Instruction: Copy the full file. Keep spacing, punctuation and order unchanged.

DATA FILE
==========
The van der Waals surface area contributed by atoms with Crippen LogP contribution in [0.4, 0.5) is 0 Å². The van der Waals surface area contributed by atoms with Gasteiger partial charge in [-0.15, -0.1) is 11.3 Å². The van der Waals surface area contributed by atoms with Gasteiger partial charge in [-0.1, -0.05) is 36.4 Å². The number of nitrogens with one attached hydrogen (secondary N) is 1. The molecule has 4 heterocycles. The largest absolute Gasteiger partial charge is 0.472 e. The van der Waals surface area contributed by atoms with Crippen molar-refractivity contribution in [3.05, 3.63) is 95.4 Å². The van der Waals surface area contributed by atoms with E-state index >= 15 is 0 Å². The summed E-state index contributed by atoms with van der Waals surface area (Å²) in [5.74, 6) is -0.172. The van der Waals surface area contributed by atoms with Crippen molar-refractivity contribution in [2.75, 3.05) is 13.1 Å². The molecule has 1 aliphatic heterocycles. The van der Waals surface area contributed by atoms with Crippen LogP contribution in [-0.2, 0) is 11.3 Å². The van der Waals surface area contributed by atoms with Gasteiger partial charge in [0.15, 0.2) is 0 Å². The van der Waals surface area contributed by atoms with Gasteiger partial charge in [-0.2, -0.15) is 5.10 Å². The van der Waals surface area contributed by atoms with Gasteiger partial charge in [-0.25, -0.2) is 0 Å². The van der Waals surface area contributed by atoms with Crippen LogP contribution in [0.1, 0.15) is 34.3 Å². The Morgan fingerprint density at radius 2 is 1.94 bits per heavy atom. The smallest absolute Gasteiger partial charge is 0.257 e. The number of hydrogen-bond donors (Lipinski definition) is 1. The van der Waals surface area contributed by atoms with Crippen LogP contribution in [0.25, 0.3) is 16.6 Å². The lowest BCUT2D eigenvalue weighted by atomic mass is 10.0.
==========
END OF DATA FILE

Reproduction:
The van der Waals surface area contributed by atoms with Crippen LogP contribution in [0.4, 0.5) is 0 Å². The van der Waals surface area contributed by atoms with Gasteiger partial charge in [-0.15, -0.1) is 11.3 Å². The van der Waals surface area contributed by atoms with Gasteiger partial charge in [-0.1, -0.05) is 36.4 Å². The number of nitrogens with one attached hydrogen (secondary N) is 1. The molecule has 4 heterocycles. The largest absolute Gasteiger partial charge is 0.472 e. The van der Waals surface area contributed by atoms with Crippen molar-refractivity contribution in [3.05, 3.63) is 95.4 Å². The van der Waals surface area contributed by atoms with E-state index >= 15 is 0 Å². The summed E-state index contributed by atoms with van der Waals surface area (Å²) in [5.74, 6) is -0.172. The van der Waals surface area contributed by atoms with Crippen molar-refractivity contribution in [2.75, 3.05) is 13.1 Å². The molecule has 1 aliphatic heterocycles. The van der Waals surface area contributed by atoms with Crippen LogP contribution in [-0.2, 0) is 11.3 Å². The van der Waals surface area contributed by atoms with Gasteiger partial charge in [0.15, 0.2) is 0 Å². The van der Waals surface area contributed by atoms with Gasteiger partial charge in [-0.2, -0.15) is 5.10 Å². The van der Waals surface area contributed by atoms with Gasteiger partial charge in [-0.25, -0.2) is 0 Å². The van der Waals surface area contributed by atoms with Crippen LogP contribution in [0.1, 0.15) is 34.3 Å². The Morgan fingerprint density at radius 2 is 1.94 bits per heavy atom. The smallest absolute Gasteiger partial charge is 0.257 e. The number of hydrogen-bond donors (Lipinski definition) is 1. The van der Waals surface area contributed by atoms with Crippen LogP contribution in [0.25, 0.3) is 16.6 Å². The lowest BCUT2D eigenvalue weighted by atomic mass is 10.0.